Title: All-Soul, All-Body, All-Love, All-Power: A Transmythology
Publisher: The Red Lotus Library
Author: P Sufenas Virius Lupus
Pages: 174 pp
Price: $20.00 US
ISBN: 1475025289 / 9781475025286
A frequent contributor to EHS, P Sufenas Virius Lupus is also a blogger (Queer I Stand, Aedicula Antinoi) and a published author (The Syncretisms of Antinous, plus too many others to mention). When Lupus announced the publication of a new novella-length poem, I jumped at the chance to read and review it.
All-Soul, All-Body, All-Love, All-Power has — like the Gods it honors — multiple origins. As Lupus explains in his introduction, part of the impetus lay in a divination he received at PantheaCon 2011 in which he was told that he would create “something new” in regards to his spiritual path. Additionally, the inclusion (or not) of trans-individuals at PantheaCon events reached a tipping point in 2011, with fallout continuing at PantheaCon 2012. Lupus was also moved by a blog post by Foxfetch who “demand[ed] transcentric imagery, gods and goddesses with the wide variety of trans bodies, trans genitals, trans selves ….” Finally, Lupus underwent what he can only describe as a “spiritual birth,” a psychological/physical/spiritual experience at the end of which he knew that new entities had come into the world. That knowledge was varified by an oracle of Dionysus several days later.
The end result of all these convergences is a new myth: the creation, birth, death, rebirth and nature of the Tetrad. Composed of Panpsyche, the male-to-female transsexual/transgender Deity; Panhyle, the female-to-male transsexual/transgender Deity; Paneros, who is metagendered (or non-gendered); and Pancrates, who is pangendered (or androgynous), the Tetrad are necessary and welcome Deities for a community which has none. Certainly, the trans-community can lay claim the Deities such as the Norse Loki, the Welsh Gwydion, the Greek Hermaphroditos, and the Hindu Shiva — but none of these really quite fit. Such Gods were not/are not trans by their very nature. The Terad are, from the very moment of their creation. As such, they fill a hole in polytheist spirituality which, until recently, I don’t think most people even realized was there.
Lupus’ poem is sensuous, lusty, earthy, raw, and Mythical-capital-M. It is not for the prudish nor linguistically-squeamish (there is sex in all its variety and some four letter words). The poem is also, at its heart, syncretistic; Deities from a variety of pantheons interact with one another over the course of the poem, and contribute to the creation and birth of the Tetrad.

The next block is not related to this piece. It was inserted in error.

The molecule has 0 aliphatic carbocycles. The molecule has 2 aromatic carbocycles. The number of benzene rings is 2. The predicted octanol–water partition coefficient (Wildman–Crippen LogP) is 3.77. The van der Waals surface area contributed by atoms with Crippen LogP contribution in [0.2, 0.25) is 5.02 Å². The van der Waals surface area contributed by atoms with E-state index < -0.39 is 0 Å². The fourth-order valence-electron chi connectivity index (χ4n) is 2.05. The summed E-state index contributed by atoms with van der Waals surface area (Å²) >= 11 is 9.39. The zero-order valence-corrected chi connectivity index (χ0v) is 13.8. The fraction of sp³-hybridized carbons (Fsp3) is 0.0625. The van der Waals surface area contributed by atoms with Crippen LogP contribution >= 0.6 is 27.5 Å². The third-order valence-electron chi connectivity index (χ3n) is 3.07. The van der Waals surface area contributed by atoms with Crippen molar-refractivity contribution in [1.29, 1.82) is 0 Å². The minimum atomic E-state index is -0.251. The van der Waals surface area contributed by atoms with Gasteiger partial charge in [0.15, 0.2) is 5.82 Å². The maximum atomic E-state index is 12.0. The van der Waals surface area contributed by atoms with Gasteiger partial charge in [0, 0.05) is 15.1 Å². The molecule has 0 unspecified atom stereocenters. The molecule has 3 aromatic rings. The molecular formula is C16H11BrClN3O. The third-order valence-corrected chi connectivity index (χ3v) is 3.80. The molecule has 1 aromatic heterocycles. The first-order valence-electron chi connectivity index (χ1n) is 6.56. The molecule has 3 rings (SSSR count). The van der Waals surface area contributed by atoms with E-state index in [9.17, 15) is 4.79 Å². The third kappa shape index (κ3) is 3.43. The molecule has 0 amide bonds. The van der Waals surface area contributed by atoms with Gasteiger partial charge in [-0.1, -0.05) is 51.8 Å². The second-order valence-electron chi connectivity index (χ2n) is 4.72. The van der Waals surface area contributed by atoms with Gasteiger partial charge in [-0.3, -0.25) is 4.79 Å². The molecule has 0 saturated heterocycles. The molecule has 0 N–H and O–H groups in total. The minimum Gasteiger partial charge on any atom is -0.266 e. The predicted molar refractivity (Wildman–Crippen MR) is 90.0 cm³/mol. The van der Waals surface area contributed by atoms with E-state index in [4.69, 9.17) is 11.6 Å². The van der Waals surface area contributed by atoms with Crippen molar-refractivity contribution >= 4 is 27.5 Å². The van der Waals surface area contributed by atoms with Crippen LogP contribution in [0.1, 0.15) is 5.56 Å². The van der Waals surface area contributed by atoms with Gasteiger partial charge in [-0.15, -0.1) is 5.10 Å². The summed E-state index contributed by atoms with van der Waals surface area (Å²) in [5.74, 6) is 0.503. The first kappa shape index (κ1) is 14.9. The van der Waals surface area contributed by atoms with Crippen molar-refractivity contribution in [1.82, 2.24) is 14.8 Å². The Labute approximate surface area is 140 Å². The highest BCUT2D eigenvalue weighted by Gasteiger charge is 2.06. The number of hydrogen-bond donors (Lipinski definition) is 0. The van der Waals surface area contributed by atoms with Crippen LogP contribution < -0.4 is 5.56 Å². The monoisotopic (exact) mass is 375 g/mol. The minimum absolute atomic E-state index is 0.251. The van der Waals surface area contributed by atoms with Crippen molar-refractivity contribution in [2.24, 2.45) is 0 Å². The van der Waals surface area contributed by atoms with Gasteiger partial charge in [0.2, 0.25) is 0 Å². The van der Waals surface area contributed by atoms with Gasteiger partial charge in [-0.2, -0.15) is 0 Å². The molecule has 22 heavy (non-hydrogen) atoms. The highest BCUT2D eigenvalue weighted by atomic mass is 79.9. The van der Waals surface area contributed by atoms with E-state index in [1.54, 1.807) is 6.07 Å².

Lupus has a wonderful gift for imagery. I love his description of Apollo: “Golden Apollon, like a shower of honey,/ came forward from the throng of gods.” And the following: “Set emerged, his ears like sturgeon’s fins cutting through water,/ sliced the arid air in the early moments of dawn.” Equally, the description of Artemis’ contribution to the creation/gestation/birth of the new Tetrad:
Thirdly, Artemis the maiden huntress,
of Brauron and Ephesus, Diana of Nemi,
upright, indomitable, never ruled by male,
drew forth from her left breast
a handful of her own heart’s blood,
rammed it down Pan’s throat
without permission nor apology
to mingle with the previous ingredients.
“Though I have not given birth to it,
though I will never give birth to it,
may every god and mortal know this well:
I am the mother of this new god
and all its offspring forever after,
my blood is its blood, my mysteries its mysteries,
my power its power, no matter what any may say.”
I was also struck by Lupus’ use of e/em/eir when referring to Paneros, and sie/hir when referring to Pancrates. Is this standard usage in the trans-community, or something which Lupus invented? And have science fiction and fantasy authors caught on to this usage yet? (I can see it proving very useful in those genres.)
Ultimately, I thoroughly enjoyed All-Soul. It is a welcome addition to contemporary Pagan poetry and theoilogy. I hope others (heterosexual, homosexual and trans) will answer Lupus’ call to create more art in honor of the Tetrad, and bring them further into the world.
Highly recommended to trans-individuals and syncretists, as well as those with a passion for modern Pagan poetry and mythology.
[Rebecca Buchanan is the editor of EHS.]